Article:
I would be temped to make the output data set name optional as well.

 

 

 

View solution in original post

5 REPLIES 5
PaigeMiller
Diamond | Level 26

If you have all of these variables in a SAS data set, with the same names as the macro variables, just turn macro variables into data step variables in the code.

 

DATA RISK;  
    set your_data_set_name;
    SCORE = (SEX=0)*( -29.799*LOG(AGE) +4.884*(LOG(AGE)**2) 
	    +13.540*LOG(TCHOL) -3.114*LOG(AGE)*LOG(TCHOL) ...

        /* and so on, you do the rest */

    ; /* don't forget the semi-colon! */
    RISK = 100*(1 - (SEX=0)*(0.96652**EXP(SCORE+29.1817)) - (SEX=1)*(0.91436**EXP(SCORE-61.1816)) ); 
RUN;  
--
Paige Miller
ballardw
Super User

If you have a data set with the variables holding the values to be used in that Score code then you could modify the code to something like the following code block.

Where DSIN would be the name of your source data set. Then each observation would be scored.

Personally I wouldn't automatically include proc print with a data set unless you really think you need to print that much stuff. Then place the names of your variables that hold the appropriate values instead of a litteral number. Those variables have to be in the correct units, values and numeric to be reliable with code like this.

%MACRO PCE_RISK(DSIN= ,AGE=, SEX=, TCHOL=, HDL=, SBP=, HTN=, SMK=, DIA=); 
DATA RISK;  
   set &dsin. ;
   SCORE = (&SEX=0)*( -29.799*LOG(&AGE) +4.884*(LOG(&AGE)**2) 
			+13.540*LOG(&TCHOL) -3.114*LOG(&AGE)*LOG(&TCHOL) 
			-13.578*LOG(&HDL) +3.149*LOG(&AGE)*LOG(&HDL)  
			+(2.019*(&HTN=1)+1.957*(&HTN=0))*LOG(&SBP)
			+7.574*(&SMK=1)-1.665*LOG(&AGE)*(&SMK=1)
			+0.661*(&DIA=1))+    
		(&SEX=1)*(  +12.344*LOG(&AGE)+ 0*(LOG(&AGE)**2)  
			+11.853*LOG(&TCHOL)-2.664*LOG(&AGE)*LOG(&TCHOL) 
			-7.990*LOG(&HDL)+1.769*LOG(&AGE)*LOG(&HDL) 
			+(1.797*(&HTN=1)+1.764*(&HTN=0))*LOG(&SBP)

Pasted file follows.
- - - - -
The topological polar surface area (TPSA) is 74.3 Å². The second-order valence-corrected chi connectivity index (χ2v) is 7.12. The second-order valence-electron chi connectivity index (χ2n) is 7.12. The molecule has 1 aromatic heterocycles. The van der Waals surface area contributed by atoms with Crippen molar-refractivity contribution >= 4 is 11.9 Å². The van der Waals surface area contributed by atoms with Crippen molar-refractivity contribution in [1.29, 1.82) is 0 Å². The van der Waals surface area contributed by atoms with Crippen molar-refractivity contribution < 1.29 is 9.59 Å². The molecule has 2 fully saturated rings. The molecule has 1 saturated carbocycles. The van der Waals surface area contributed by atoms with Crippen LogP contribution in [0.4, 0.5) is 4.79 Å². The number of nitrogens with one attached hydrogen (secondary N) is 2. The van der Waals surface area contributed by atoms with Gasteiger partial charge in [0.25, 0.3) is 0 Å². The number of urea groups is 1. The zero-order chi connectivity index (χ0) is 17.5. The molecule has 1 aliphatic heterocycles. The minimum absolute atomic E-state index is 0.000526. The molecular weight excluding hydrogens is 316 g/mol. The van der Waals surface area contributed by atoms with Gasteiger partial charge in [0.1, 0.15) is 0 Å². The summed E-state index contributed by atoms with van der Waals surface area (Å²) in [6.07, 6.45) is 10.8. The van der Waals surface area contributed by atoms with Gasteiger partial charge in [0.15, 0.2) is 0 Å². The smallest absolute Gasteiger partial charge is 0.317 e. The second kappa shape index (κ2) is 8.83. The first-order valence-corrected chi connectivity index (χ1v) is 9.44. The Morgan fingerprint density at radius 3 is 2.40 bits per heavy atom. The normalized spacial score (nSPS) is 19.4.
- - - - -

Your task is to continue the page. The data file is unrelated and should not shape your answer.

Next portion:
+7.837*(&SMK=1)-1.795*LOG(&AGE)*(&SMK=1)
			+0.658*(&DIA=1));  
   RISK = 100*(1 - (&SEX=0)*(0.96652**EXP(SCORE+29.1817)) - (&SEX=1)*(0.91436**EXP(SCORE-61.1816)) ); 
RUN;  
PROC PRINT DATA=RISKWHITE; RUN;
%MEND; 

And the call would look like:

%PCE_RISK(DSIN=mylib.somedataset, AGE=agevariablename, SEX=sexvar, TCHOL=tcholvar, HDL=hdlvar, SBP=sbpvar, HTN=htnvar, SMK=smkvar, DIA=diavar); run; 

I would be temped to make the output data set name optional as well.

 

 

 

sophiec
Obsidian | Level 7

Thank you so much! This worked perfectly! 

ballardw
Super User

One of the advantages of Keword parameters to a macro, those defined like your Age=, is that you can provide a default value in the definition. So if you are likely to have a variable named Age in your data set you could define the macro with that default value for the parameter. Then if your data set has Age, or what ever you set as the default variable name, in the data set you don't need to pass it as a parameter.

This can be handy if you know you are going to process multiple data sets with mostly the same variables.

Then you only need to provide the variable name as a parameter when that particular data set uses a different name.

sophiec
Obsidian | Level 7

Thank you! I'm still very new to macros. This explanation is very appreciated.